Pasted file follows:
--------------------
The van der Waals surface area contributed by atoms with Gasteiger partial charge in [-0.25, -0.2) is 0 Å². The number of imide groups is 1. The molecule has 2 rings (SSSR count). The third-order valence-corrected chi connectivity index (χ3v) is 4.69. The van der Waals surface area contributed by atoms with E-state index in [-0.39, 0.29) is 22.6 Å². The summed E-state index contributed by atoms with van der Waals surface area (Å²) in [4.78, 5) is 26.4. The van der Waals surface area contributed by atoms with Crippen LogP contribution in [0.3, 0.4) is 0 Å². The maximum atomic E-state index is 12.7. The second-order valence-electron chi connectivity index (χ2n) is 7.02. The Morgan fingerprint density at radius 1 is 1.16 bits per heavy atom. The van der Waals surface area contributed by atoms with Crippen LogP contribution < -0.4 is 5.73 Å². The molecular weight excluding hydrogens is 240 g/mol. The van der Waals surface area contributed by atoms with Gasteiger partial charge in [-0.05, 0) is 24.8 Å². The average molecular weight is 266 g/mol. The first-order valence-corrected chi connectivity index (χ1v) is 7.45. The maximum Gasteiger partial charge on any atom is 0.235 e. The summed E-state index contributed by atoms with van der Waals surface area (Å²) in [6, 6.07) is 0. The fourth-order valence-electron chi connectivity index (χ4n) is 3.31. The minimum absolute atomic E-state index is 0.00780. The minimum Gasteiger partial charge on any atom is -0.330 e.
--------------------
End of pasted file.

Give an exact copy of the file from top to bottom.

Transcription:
The van der Waals surface area contributed by atoms with Gasteiger partial charge in [-0.25, -0.2) is 0 Å². The number of imide groups is 1. The molecule has 2 rings (SSSR count). The third-order valence-corrected chi connectivity index (χ3v) is 4.69. The van der Waals surface area contributed by atoms with E-state index in [-0.39, 0.29) is 22.6 Å². The summed E-state index contributed by atoms with van der Waals surface area (Å²) in [4.78, 5) is 26.4. The van der Waals surface area contributed by atoms with Crippen LogP contribution in [0.3, 0.4) is 0 Å². The maximum atomic E-state index is 12.7. The second-order valence-electron chi connectivity index (χ2n) is 7.02. The Morgan fingerprint density at radius 1 is 1.16 bits per heavy atom. The van der Waals surface area contributed by atoms with Crippen LogP contribution < -0.4 is 5.73 Å². The molecular weight excluding hydrogens is 240 g/mol. The van der Waals surface area contributed by atoms with Gasteiger partial charge in [-0.05, 0) is 24.8 Å². The average molecular weight is 266 g/mol. The first-order valence-corrected chi connectivity index (χ1v) is 7.45. The maximum Gasteiger partial charge on any atom is 0.235 e. The summed E-state index contributed by atoms with van der Waals surface area (Å²) in [6, 6.07) is 0. The fourth-order valence-electron chi connectivity index (χ4n) is 3.31. The minimum absolute atomic E-state index is 0.00780. The minimum Gasteiger partial charge on any atom is -0.330 e.